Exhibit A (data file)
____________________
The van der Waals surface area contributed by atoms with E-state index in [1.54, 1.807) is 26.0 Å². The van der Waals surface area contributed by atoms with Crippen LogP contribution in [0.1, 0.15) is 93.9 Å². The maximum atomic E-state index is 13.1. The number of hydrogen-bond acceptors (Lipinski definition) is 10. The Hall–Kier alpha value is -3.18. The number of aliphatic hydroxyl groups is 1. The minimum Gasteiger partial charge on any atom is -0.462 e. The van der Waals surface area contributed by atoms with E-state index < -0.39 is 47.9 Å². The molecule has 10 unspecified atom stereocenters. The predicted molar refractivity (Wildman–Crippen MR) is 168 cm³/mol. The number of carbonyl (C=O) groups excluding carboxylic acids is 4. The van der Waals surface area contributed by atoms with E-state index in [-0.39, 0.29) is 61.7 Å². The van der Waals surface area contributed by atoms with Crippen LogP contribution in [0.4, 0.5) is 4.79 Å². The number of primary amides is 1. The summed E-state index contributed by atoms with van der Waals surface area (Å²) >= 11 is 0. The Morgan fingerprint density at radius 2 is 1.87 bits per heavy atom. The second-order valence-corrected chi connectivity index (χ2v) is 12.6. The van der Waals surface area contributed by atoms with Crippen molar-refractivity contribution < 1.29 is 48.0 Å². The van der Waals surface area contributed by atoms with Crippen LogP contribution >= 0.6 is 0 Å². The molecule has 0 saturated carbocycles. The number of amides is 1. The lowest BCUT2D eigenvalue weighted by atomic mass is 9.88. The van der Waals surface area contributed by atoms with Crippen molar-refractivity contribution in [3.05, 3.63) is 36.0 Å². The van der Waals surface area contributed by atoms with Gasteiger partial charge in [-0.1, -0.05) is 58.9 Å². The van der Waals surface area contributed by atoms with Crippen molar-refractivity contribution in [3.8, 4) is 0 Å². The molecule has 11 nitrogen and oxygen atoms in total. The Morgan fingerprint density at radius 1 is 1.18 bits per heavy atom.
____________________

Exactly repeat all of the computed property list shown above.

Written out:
The van der Waals surface area contributed by atoms with E-state index in [1.54, 1.807) is 26.0 Å². The van der Waals surface area contributed by atoms with Crippen LogP contribution in [0.1, 0.15) is 93.9 Å². The maximum atomic E-state index is 13.1. The number of hydrogen-bond acceptors (Lipinski definition) is 10. The Hall–Kier alpha value is -3.18. The number of aliphatic hydroxyl groups is 1. The minimum Gasteiger partial charge on any atom is -0.462 e. The van der Waals surface area contributed by atoms with E-state index < -0.39 is 47.9 Å². The molecule has 10 unspecified atom stereocenters. The predicted molar refractivity (Wildman–Crippen MR) is 168 cm³/mol. The number of carbonyl (C=O) groups excluding carboxylic acids is 4. The van der Waals surface area contributed by atoms with E-state index in [-0.39, 0.29) is 61.7 Å². The van der Waals surface area contributed by atoms with Crippen LogP contribution in [0.4, 0.5) is 4.79 Å². The number of primary amides is 1. The summed E-state index contributed by atoms with van der Waals surface area (Å²) >= 11 is 0. The Morgan fingerprint density at radius 2 is 1.87 bits per heavy atom. The second-order valence-corrected chi connectivity index (χ2v) is 12.6. The van der Waals surface area contributed by atoms with Crippen molar-refractivity contribution < 1.29 is 48.0 Å². The van der Waals surface area contributed by atoms with Crippen LogP contribution >= 0.6 is 0 Å². The molecule has 0 saturated carbocycles. The number of amides is 1. The lowest BCUT2D eigenvalue weighted by atomic mass is 9.88. The van der Waals surface area contributed by atoms with Crippen molar-refractivity contribution in [3.05, 3.63) is 36.0 Å². The van der Waals surface area contributed by atoms with Gasteiger partial charge in [-0.1, -0.05) is 58.9 Å². The van der Waals surface area contributed by atoms with Crippen molar-refractivity contribution in [3.8, 4) is 0 Å². The molecule has 11 nitrogen and oxygen atoms in total. The Morgan fingerprint density at radius 1 is 1.18 bits per heavy atom.